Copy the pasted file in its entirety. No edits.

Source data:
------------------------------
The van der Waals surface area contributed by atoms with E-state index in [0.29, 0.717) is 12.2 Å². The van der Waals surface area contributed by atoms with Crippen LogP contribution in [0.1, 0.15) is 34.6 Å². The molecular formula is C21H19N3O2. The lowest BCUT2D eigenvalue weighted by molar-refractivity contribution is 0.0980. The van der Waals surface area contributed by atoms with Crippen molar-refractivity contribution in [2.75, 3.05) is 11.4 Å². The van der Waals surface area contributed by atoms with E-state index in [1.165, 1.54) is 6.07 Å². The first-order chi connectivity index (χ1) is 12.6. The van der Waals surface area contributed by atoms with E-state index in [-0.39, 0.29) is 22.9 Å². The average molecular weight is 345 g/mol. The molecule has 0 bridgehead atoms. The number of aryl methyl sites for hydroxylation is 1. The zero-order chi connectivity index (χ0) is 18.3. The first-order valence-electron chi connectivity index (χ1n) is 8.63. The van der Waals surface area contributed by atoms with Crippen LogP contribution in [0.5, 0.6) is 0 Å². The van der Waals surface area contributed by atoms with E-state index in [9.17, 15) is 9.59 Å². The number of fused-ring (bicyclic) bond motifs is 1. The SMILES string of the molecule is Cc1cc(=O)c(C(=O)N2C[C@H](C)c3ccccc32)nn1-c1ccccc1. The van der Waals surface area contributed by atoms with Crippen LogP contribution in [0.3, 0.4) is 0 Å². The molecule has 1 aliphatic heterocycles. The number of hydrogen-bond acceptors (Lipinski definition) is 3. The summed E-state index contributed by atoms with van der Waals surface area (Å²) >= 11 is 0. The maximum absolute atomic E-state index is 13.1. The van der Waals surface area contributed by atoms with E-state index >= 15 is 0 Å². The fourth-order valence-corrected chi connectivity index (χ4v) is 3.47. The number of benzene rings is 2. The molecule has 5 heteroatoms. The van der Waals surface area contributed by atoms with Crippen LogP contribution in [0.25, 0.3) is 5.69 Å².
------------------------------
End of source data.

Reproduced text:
The van der Waals surface area contributed by atoms with E-state index in [0.29, 0.717) is 12.2 Å². The van der Waals surface area contributed by atoms with Crippen LogP contribution in [0.1, 0.15) is 34.6 Å². The molecular formula is C21H19N3O2. The lowest BCUT2D eigenvalue weighted by molar-refractivity contribution is 0.0980. The van der Waals surface area contributed by atoms with Crippen molar-refractivity contribution in [2.75, 3.05) is 11.4 Å². The van der Waals surface area contributed by atoms with E-state index in [1.165, 1.54) is 6.07 Å². The first-order chi connectivity index (χ1) is 12.6. The van der Waals surface area contributed by atoms with E-state index in [-0.39, 0.29) is 22.9 Å². The average molecular weight is 345 g/mol. The molecule has 0 bridgehead atoms. The number of aryl methyl sites for hydroxylation is 1. The zero-order chi connectivity index (χ0) is 18.3. The first-order valence-electron chi connectivity index (χ1n) is 8.63. The van der Waals surface area contributed by atoms with Crippen LogP contribution in [0.5, 0.6) is 0 Å². The van der Waals surface area contributed by atoms with E-state index in [9.17, 15) is 9.59 Å². The number of fused-ring (bicyclic) bond motifs is 1. The SMILES string of the molecule is Cc1cc(=O)c(C(=O)N2C[C@H](C)c3ccccc32)nn1-c1ccccc1. The van der Waals surface area contributed by atoms with Crippen LogP contribution in [0.3, 0.4) is 0 Å². The molecule has 1 aliphatic heterocycles. The number of hydrogen-bond acceptors (Lipinski definition) is 3. The summed E-state index contributed by atoms with van der Waals surface area (Å²) >= 11 is 0. The maximum absolute atomic E-state index is 13.1. The van der Waals surface area contributed by atoms with E-state index >= 15 is 0 Å². The fourth-order valence-corrected chi connectivity index (χ4v) is 3.47. The number of benzene rings is 2. The molecule has 5 heteroatoms. The van der Waals surface area contributed by atoms with Crippen LogP contribution in [0.25, 0.3) is 5.69 Å².